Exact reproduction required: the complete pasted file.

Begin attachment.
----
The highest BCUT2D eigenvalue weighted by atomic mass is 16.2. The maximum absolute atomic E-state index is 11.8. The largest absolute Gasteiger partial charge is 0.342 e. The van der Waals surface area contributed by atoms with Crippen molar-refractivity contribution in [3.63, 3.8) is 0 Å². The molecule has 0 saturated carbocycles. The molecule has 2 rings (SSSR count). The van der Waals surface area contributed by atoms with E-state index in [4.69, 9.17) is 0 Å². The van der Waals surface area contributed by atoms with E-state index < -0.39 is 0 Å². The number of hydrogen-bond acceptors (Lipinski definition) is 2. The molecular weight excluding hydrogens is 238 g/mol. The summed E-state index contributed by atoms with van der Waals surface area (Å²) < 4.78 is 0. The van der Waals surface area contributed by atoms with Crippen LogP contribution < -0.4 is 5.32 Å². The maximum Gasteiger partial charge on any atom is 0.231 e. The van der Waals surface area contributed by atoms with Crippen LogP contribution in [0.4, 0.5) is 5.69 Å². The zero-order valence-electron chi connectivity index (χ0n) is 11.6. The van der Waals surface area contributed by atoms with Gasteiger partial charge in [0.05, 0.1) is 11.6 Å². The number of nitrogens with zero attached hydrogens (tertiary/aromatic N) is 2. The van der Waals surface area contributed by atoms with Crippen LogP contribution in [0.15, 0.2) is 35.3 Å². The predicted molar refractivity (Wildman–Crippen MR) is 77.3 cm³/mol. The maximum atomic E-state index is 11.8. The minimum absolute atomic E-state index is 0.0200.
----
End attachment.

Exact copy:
The highest BCUT2D eigenvalue weighted by atomic mass is 16.2. The maximum absolute atomic E-state index is 11.8. The largest absolute Gasteiger partial charge is 0.342 e. The van der Waals surface area contributed by atoms with Crippen molar-refractivity contribution in [3.63, 3.8) is 0 Å². The molecule has 0 saturated carbocycles. The molecule has 2 rings (SSSR count). The van der Waals surface area contributed by atoms with E-state index in [4.69, 9.17) is 0 Å². The van der Waals surface area contributed by atoms with E-state index < -0.39 is 0 Å². The number of hydrogen-bond acceptors (Lipinski definition) is 2. The molecular weight excluding hydrogens is 238 g/mol. The summed E-state index contributed by atoms with van der Waals surface area (Å²) < 4.78 is 0. The van der Waals surface area contributed by atoms with Crippen LogP contribution < -0.4 is 5.32 Å². The maximum Gasteiger partial charge on any atom is 0.231 e. The van der Waals surface area contributed by atoms with Crippen LogP contribution in [0.4, 0.5) is 5.69 Å². The zero-order valence-electron chi connectivity index (χ0n) is 11.6. The van der Waals surface area contributed by atoms with Gasteiger partial charge in [0.05, 0.1) is 11.6 Å². The number of nitrogens with zero attached hydrogens (tertiary/aromatic N) is 2. The van der Waals surface area contributed by atoms with Crippen LogP contribution in [0.15, 0.2) is 35.3 Å². The predicted molar refractivity (Wildman–Crippen MR) is 77.3 cm³/mol. The maximum atomic E-state index is 11.8. The minimum absolute atomic E-state index is 0.0200.